I think the main argument, if I understand it correctly, for criminalizing drug use is that it deters the use of drugs, and there's very little evidence that claim is true. According to the Global Commission on Drug Policy, it does not do what you might think it does. In truth, we have very little to show for the vast societal resources consumed by our current policies aside from overburdened police departments, courts and prisons. I'd ask you to consider that tough drug laws don't result in fewer drug-related problems and deaths. They do the exact opposite.
There's a medical maxim. It's sort of simple on its face. If what you're doing is not working, stop doing it. As MPs, you might want to reflect on that in the context of drug criminalization. Portugal, as you know, did this in 2001. They were faced with a huge threat from heroin. In 2001 they decided to approach this as a health problem as opposed to a criminal one. They decriminalized the possession of small amounts of drugs for personal use. Today in Portugal, if you're found with drugs, you're offered help; you're not put in jail. Today in Portugal, you can tell someone you use drugs without fearing going to jail or a criminal record.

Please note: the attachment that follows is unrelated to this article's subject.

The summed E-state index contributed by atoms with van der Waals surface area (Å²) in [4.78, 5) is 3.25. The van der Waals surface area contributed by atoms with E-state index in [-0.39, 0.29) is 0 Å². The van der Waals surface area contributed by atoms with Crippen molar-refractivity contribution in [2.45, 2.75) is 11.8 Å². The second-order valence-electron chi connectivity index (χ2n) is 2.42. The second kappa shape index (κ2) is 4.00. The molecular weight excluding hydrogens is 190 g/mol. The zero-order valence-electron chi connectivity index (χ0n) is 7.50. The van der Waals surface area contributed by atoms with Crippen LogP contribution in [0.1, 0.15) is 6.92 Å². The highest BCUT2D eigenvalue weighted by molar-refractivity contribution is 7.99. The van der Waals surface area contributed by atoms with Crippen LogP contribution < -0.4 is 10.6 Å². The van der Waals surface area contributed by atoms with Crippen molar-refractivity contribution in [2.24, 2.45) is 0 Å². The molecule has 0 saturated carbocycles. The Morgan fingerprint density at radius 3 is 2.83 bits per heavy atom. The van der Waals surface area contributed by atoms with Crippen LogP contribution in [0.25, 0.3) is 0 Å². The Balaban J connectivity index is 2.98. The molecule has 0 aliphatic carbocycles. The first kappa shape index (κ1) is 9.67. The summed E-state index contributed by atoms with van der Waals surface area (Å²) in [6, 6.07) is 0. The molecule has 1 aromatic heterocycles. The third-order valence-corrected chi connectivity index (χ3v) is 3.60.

In the wake of that change, drug deaths fell, maybe not exclusively due to the change, but they fell nevertheless. New cases of HIV plummeted, and drug use didn't increase. In fact, it even fell in some segments of the population. In Portugal—and here's a statistic I hope stays with you—six people per million died from drug overdoses last year. In Canada, that number is in the order of 110. It's one of the highest drug-related death rates in the world.
I think it's time to acknowledge that our approach to drug use isn't working. It's really been a failure. As I said before, drug use is a health issue, and when we treat it as a criminal one, we promote fear, isolation and harm. We don't arrest people for drinking alcohol or smoking cigarettes. When people come to me with a problem with those drugs, we offer them help to the extent that we have it. We help them moderate their use or help them quit. When it comes to other drugs, we expend untold resources on measures that are plainly ineffective and even counterproductive, like imprisonment and interdiction.
I realize that the idea of decriminalizing drug use will be unpopular in some circles, particularly in political ones, but the alternative is staying a course that has quite clearly failed. One day in the future, Canada will eventually change its laws regarding drug use. I don't know when that will be. It might be decades hence. I think that, not long thereafter, we'll look back and ask what took us so long to start approaching this as a health problem. How many people died because for so many years we used the wrong approach?
I'll end my comments there.